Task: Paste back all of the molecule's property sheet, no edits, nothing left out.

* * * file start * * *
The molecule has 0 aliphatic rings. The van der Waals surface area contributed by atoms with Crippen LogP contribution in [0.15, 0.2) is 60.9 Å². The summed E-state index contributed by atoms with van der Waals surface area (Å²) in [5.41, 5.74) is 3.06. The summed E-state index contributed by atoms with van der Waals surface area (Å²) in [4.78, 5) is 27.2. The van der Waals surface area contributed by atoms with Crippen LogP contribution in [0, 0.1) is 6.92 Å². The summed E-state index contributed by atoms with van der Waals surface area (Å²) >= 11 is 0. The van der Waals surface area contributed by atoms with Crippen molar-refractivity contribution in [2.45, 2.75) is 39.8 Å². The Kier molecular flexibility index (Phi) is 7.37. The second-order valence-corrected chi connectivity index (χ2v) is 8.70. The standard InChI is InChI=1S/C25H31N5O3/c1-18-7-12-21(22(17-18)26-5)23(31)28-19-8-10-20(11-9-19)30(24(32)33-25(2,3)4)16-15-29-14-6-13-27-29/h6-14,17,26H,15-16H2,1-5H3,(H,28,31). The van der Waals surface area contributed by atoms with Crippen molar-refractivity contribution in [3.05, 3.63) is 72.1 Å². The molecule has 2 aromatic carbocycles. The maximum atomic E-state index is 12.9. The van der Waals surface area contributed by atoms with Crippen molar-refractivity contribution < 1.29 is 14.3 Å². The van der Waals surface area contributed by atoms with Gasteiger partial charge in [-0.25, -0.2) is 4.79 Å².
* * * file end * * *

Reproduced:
The molecule has 0 aliphatic rings. The van der Waals surface area contributed by atoms with Crippen LogP contribution in [0.15, 0.2) is 60.9 Å². The summed E-state index contributed by atoms with van der Waals surface area (Å²) in [5.41, 5.74) is 3.06. The summed E-state index contributed by atoms with van der Waals surface area (Å²) in [4.78, 5) is 27.2. The van der Waals surface area contributed by atoms with Crippen LogP contribution in [0, 0.1) is 6.92 Å². The summed E-state index contributed by atoms with van der Waals surface area (Å²) >= 11 is 0. The van der Waals surface area contributed by atoms with Crippen molar-refractivity contribution in [2.45, 2.75) is 39.8 Å². The Kier molecular flexibility index (Phi) is 7.37. The second-order valence-corrected chi connectivity index (χ2v) is 8.70. The standard InChI is InChI=1S/C25H31N5O3/c1-18-7-12-21(22(17-18)26-5)23(31)28-19-8-10-20(11-9-19)30(24(32)33-25(2,3)4)16-15-29-14-6-13-27-29/h6-14,17,26H,15-16H2,1-5H3,(H,28,31). The van der Waals surface area contributed by atoms with Crippen molar-refractivity contribution in [3.05, 3.63) is 72.1 Å². The molecule has 2 aromatic carbocycles. The maximum atomic E-state index is 12.9. The van der Waals surface area contributed by atoms with Crippen molar-refractivity contribution < 1.29 is 14.3 Å². The van der Waals surface area contributed by atoms with Gasteiger partial charge in [-0.25, -0.2) is 4.79 Å².